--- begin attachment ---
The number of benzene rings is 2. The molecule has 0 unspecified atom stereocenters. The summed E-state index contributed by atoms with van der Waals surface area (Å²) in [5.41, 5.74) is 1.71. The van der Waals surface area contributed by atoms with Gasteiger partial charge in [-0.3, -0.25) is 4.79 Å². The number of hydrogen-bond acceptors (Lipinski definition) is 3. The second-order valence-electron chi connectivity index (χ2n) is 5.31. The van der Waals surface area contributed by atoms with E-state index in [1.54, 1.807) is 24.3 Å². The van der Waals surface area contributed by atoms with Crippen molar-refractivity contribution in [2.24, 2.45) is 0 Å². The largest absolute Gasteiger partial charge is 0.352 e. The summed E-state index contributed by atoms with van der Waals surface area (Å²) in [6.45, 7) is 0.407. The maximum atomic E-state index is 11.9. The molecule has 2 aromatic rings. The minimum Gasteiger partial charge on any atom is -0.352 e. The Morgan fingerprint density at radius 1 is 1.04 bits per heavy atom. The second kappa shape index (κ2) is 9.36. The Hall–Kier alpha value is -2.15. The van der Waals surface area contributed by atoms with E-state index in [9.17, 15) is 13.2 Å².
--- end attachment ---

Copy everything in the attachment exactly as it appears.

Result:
The number of benzene rings is 2. The molecule has 0 unspecified atom stereocenters. The summed E-state index contributed by atoms with van der Waals surface area (Å²) in [5.41, 5.74) is 1.71. The van der Waals surface area contributed by atoms with Gasteiger partial charge in [-0.3, -0.25) is 4.79 Å². The number of hydrogen-bond acceptors (Lipinski definition) is 3. The second-order valence-electron chi connectivity index (χ2n) is 5.31. The van der Waals surface area contributed by atoms with E-state index in [1.54, 1.807) is 24.3 Å². The van der Waals surface area contributed by atoms with Crippen molar-refractivity contribution in [2.24, 2.45) is 0 Å². The largest absolute Gasteiger partial charge is 0.352 e. The summed E-state index contributed by atoms with van der Waals surface area (Å²) in [6.45, 7) is 0.407. The maximum atomic E-state index is 11.9. The molecule has 2 aromatic rings. The minimum Gasteiger partial charge on any atom is -0.352 e. The Morgan fingerprint density at radius 1 is 1.04 bits per heavy atom. The second kappa shape index (κ2) is 9.36. The Hall–Kier alpha value is -2.15. The van der Waals surface area contributed by atoms with E-state index in [9.17, 15) is 13.2 Å².